One of the Best Things to Do in DC is to Visit the Einstein Memorial
The Einstein Memorial, on the grounds of the National Academy of Sciences is a tribute to one of the greatest scientists of all time. A visit to the Einstein Memorial one of the things to do in DC that people most enjoy. A stop at the Einstein Memorial can be included in a tour of the monuments by Nonpartisan Pedicab.
Einstein Memorial — Opening Hours and Fees
The Einstein Memorial is always free to the public at any time of year. The Memorial is open 24 hours a day every day of the year.
Getting to the Einstein Memorial
The nearest Metro stations are the Foggy Bottom metro and the Federal Triangle metro. Each of these is on the blue/orange/silver lines. Each is approximately one mile away from the Memorial. There is a Capitol bikeshare station about a block east on Constitution Avenue. Many people say that the best thing to do in DC is to visit all the memorials by taking a monument tour with Nonpartisan Pedicab.
Handicapped Facilities at the Einstein Memorial
Access is complicated for some due to the presence of a short staircase. The National Park Service kiosk on the south side of the Lincoln Memorial lends wheelchairs for visitors who wish to go to the nearby attractions. However, this is some distance away from the Einstein Memorial. Handicapped parking is available near to this kiosk.
Food and Restroom Availability at the Einstein Memorial
The nearest public restroom is at the Lincoln Memorial. About halfway to the Lincoln Memorial there is a food and souvenir kiosk on Henry Bacon Drive. A hot dog cart is commonly set up on the corner of 21st Street and Constitution a block away. Water fountains are found near the Lincoln Memorial and the Vietnam Veterans Memorial.
Parking at the Einstein Memorial
Parking is always difficult on and near the National Mall. There is metered on-street non rush hour parking on Constitution Avenue, but this is limited. For no reason should you remain parked on Constitution Avenue between 4:00 – 6:30 PM on weekdays. If you do, you will almost surely receive an expensive ticket. Further away, there is metered on street parking along Ohio Drive near the Potomac River. Once again, this is limited. No rush hour rules apply here. Your best bet might be to park in a downtown parking garage and take a pedicab tour of the monuments with Nonpartisan Pedicab. We can pick you up at any downtown location for free. You can see all the monuments in about two hours and get dropped off back at your car or anywhere else you like. This tour is really one of the best things to do in DC.
On-street parking on the National Mall is no longer free of charge. Three hour parking is available at $2 per hour. Parking meters only accept credit cards.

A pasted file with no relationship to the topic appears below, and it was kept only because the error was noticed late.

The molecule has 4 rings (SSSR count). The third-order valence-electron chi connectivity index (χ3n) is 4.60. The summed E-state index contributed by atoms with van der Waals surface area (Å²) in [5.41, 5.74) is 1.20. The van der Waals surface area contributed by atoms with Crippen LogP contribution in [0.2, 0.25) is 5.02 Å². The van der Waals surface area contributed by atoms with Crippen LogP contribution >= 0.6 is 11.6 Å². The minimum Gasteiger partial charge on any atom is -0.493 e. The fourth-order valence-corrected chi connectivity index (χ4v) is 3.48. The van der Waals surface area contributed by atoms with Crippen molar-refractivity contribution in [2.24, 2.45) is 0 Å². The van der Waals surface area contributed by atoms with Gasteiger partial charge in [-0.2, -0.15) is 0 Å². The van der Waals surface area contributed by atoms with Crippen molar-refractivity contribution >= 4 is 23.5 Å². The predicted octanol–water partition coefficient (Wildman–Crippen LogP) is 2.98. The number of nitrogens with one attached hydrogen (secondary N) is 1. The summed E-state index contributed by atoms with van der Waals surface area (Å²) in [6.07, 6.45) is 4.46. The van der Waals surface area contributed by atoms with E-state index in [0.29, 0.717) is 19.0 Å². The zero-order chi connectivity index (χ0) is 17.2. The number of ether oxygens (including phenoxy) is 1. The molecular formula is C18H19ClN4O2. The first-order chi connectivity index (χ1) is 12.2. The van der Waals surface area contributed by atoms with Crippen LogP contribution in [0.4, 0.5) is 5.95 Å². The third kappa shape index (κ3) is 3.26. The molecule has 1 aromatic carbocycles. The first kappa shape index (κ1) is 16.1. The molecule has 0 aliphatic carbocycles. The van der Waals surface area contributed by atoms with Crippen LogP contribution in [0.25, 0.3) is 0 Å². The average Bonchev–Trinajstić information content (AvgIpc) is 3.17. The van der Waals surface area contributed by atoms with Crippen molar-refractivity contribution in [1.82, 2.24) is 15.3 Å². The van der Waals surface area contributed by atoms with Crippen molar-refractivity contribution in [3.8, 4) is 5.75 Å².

The Einstein Memorial is across Constitution Avenue from the Vietnam Veterans War Memorial. The Lincoln Memorial is a short walk away. The National Academy of Sciences also has some exhibit space open on weekdays. Always free.
History and Facts about the Einstein Memorial
The memorial to Albert Einstein, situated in an elm and holly grove in the southwest corner of the Academy grounds, was unveiled at the Academy’s annual meeting, April 22, 1979, in honor of the centennial of the great scientist’s birth. Einstein is depicted seated on a three-step bench of Mount Airy (North Carolina) white granite. The bronze figure, weighing approximately 4 tons, is 12 feet in height. Three caissons, totaling 135 tons, sunk in bedrock to a depth of 23 to 25 feet, support the monument.
In its left hand, the figure holds a paper with mathematical equations summarizing three of Einstein’s most important scientific contributions: the photoelectric effect, the theory of general relativity, and the equivalence of energy and matter. Three quotations from Einstein are engraved on the bench where the figure is seated:
As long as I have any choice in the matter, I shall live only in a country where civil liberty, tolerance, and equality of all citizens before the law prevail.
Joy and amazement of the beauty and grandeur of this world of which man can just form a faint notion.
The right to search for truth implies also a duty; one must not conceal any part of what one has recognized to be true.
The star map at the statue’s base—a 28-foot field of emerald pearl granite from Larvik, Norway—is embedded with more than 2,700 metal studs representing the planets, sun, moon, stars, and other celestial objects accurately positioned by astronomers from the U.S. Naval Observatory as they were on the dedication date.
The sculptor, Robert Berks, known for his portrait busts (John F. Kennedy at Washington’s Kennedy Center), based the work on a bust of Einstein he sculpted from life in 1953. Landscape architect James A. Van Sweden designed the monument landscaping. Einstein was elected a foreign associate of the Academy in 1922 and became a member in 1942, two years after he became a naturalized citizen.